consume me with raging flames
until our ashes are one

is it possible
tomorrow, our son will wed?
am I dreaming?
yesterday we discussed
if we should have children

emptiness reigns,
only my footsteps echo—
this mausoleum,
the niche where your ashes lie,
contains my empty urn

John Daleiden is retired from 43 years of teaching Language Arts in Iowa Public Schools. He now lives in Phoenix, Arizona. He currently serves on the Editorial Board and Submissions Manager of Four Chambers: The Heart of Literature in Phoenix, Arizona  ( From 2006-2012, he was an editor and webmaster of Sketchbook: A Journal for Eastern and Western Short Forms (

Poet of the Month--Charlene McCutcheon

Shaken to the Core

By Charlene McCutcheon

Her sad eyes and tear stained face evoked such ambivalent feelings,
I could barely stand to look upon the half-naked child in front of me.
She turned her face toward me with a pained look that begged for help.
Maternal feelings welled up within, for this pitiful tangled haired waif.

Gaping in abject horror, I observed the orphan's frail arms wrapped
tenaciously around a dead rat and held close to her dirt smeared body.
I sensed this sewer 'pet rat' had been her only source of comfort in life.
The one thing she turned to, when sad or hungry, would never again be.

While resisting the urge to gather her up in my arms and dry her tears,
still I desired to sympathize, whispering, "Don't cry honey, it'll be OK".
I lied, knowing it wouldn't; besides what could I do with so little to give?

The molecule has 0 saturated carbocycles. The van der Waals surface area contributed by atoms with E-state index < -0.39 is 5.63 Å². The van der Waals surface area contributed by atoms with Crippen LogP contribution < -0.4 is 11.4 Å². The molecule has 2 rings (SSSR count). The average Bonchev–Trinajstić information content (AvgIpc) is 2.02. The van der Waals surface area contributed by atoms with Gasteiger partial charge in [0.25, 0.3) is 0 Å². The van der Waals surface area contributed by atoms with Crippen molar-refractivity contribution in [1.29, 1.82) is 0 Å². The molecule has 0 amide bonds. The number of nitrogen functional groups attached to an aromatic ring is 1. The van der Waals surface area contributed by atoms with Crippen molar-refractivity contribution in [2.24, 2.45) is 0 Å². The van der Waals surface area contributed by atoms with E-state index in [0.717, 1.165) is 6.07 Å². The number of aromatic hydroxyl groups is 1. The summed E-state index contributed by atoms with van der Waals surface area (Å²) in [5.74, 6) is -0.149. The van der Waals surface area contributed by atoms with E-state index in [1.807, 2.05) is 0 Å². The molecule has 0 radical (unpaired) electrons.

I turned and walked away not wanting to face my growing sense of lack.

I awoke with a start, shuddering, deeply disturbed and troubled to tears.
Sometimes the vivid images, like a horror movie returning to haunt me,
make me question, "Who is that wretched child so forlorn and dejected?
The memories shake my very soul, the hidden message still eluding me.

From the editor--It is an honor to announce that Charlene McCutcheon is September’s Poet of the Month.  She is a talented writer that has been published in print and online.  Readers at Whispers relate to her heartfelt poetry.  Charlene is a light at our online journal, regularly leaving thoughtful comments which others appreciate.  I recently received an email relating that the person was deeply moved by the thoughts Charlene shared about her poem.  This is a gift that makes a difference. It is a pleasure to present Charlene with this honor!

Thoughts on “Shaken to the Core”--Right from the onset, Charlene grabbed my attention with vivid imagery.  The scene is stark and very moving.  Who wouldn’t be shaken by seeing a child hugging a dead rat?  The greater question is would you walk away?  That thought is haunting, and I’m guessing one that most of us hope we wouldn’t have to face.  Charlene surprised me a bit in the fourth stanza, finding out that this was really a dream.  That the memory still shakes the narrator gives one hope for humanity.  Does this challenge you to make a difference in your own piece of the world?  I hope so.

Congratulations and thank you Charlene!  I appreciate all you do and have done for Whispers.


Karen O’Leary, Editor

Not at All---By Ndaba Sibanda--Saudi Arabia